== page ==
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Women? In Theatre?

Friday, July 5, 2024 - 20:00

The collection kicks off with a detailed look at the wide variety of performance contexts in 16-17th century England and picks apart the notion that women were not performers.

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Stokes, James 2005. “Women and Performance: Evidences of Universal Cultural Suffrage in Medieval and Early Modern Lincolnshire” in Women Players in England, 1500-1660: Beyond the All-Male Stage, edited by Pamela Allen Brown & Peter Parolin. Ashgate, Burlington. ISBN 978-0-7546-0953-7

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Although this collection does have one paper addressing female homoeroticism on stage, I have covered it primarily as background reading for exploring role-playing and stage theatrics as a context for romance tropes involving female couples.

Part I Beyond London; Stokes - Women and Performance: Evidences of Universal Cultural Suffrage in Medieval and Early Modern Lincolnshire

Early systematic research into the many types of dramatic performance – civic, religious, and popular — written beginning around 1895 was curiously oblivious to the extensive participation of women, while more recent work has solidly established that presence. This oversight was not so much deliberate as a byproduct of how early research was conducted, in particular, a presumption that civic pageants formed a unified and uniform tradition, with the best known examples focusing on male guild performers.

But civic entertainments formed a rich diversity of performance types and traditions, many of which included women performers, such as performances sponsored by socio-religious guilds, which included women and men equally. Many of these traditions ended with the destruction of religious guilds in the 16th century, though some pageant traditions continued through the 1580s. (There are references in Shakespeare to women participating in these types of pageants.)

To some extent, the official campaign against a wider array of cultural performance traditions perceived as Catholic paralleled an assault on women’s participation in performance culture, both via the church and through secular courts. This campaign provides some of the clearest evidence for the traditions that were being erased, in the records of commissions investigating matters associated with them.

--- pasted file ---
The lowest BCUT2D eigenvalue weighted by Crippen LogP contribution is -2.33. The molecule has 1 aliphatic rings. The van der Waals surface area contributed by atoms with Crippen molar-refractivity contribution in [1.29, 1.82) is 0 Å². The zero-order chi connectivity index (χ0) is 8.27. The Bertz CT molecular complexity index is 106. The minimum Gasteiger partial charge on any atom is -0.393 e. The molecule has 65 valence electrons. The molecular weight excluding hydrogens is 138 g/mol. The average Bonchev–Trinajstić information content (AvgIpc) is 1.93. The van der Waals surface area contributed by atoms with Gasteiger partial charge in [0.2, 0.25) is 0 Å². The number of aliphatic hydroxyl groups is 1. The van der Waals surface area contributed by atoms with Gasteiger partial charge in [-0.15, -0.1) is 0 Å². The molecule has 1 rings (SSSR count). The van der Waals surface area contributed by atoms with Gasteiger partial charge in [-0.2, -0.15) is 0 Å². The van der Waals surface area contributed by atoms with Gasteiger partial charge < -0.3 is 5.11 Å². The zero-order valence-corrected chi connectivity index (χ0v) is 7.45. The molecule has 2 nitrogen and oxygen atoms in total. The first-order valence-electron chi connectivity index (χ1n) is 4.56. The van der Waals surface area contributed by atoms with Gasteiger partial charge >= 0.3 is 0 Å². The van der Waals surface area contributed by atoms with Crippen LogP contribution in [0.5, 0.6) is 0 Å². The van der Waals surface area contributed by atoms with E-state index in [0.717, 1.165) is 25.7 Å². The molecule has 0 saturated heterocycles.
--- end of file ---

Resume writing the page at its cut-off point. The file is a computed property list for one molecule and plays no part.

Parish guilds nearly always had both male and female members — evenly balanced among the non-clerical membership, and including both married and single women. As the performers in traditional entertainments were drawn from these guilds, they too were of mixed gender, though specific activities or roles might be for one gender or the other.

Celebrations were often focused around a local patron saint, the namesake of the parish guild. Local dignitaries, and their wives might have prescribed regalia they were required to wear for these ceremonial occasions, constituting a sort of “costume”. These local pageants could also have participation from craft guilds, who provided specific entertainments, usually religious in nature.

Some traditions, such as May Day customs, have evidence as late as 1660 (in the context of prohibiting them). Traditional parish festivals in the 18th to 19th century may be survivals of pre-Reformation traditions or deliberate revivals of abandoned traditions, but some traditions are recorded as surviving into the early 18th century. Many of these later remnants/revivals include women, sometimes in the form of naming a “lord and lady” to preside over the occasion, but sometimes involving female-specific traditions.

Pre-Reformation convents might hold their own entertainments (although sometimes this is documented via prohibitions on them). “Disguisings” were another form of entertainment, and in addition to playing character roles (such as Robin Hood pageants) they could involve cross-gender play and parody. [Note: see also the gender-panic literature of circa 1600, such as Hic Mulier, which describes gender play during festivals.]

Household accounts of the upper class in the 16th century show payments to a wide variety of performers of both sexes. The children of the aristocracy are also recorded as performing in plays. Aristocratic households might have their own formal “company of players” who were traveling performers, as well as performing for their patrons. (These are the sort of “professional” company that would not include women.)

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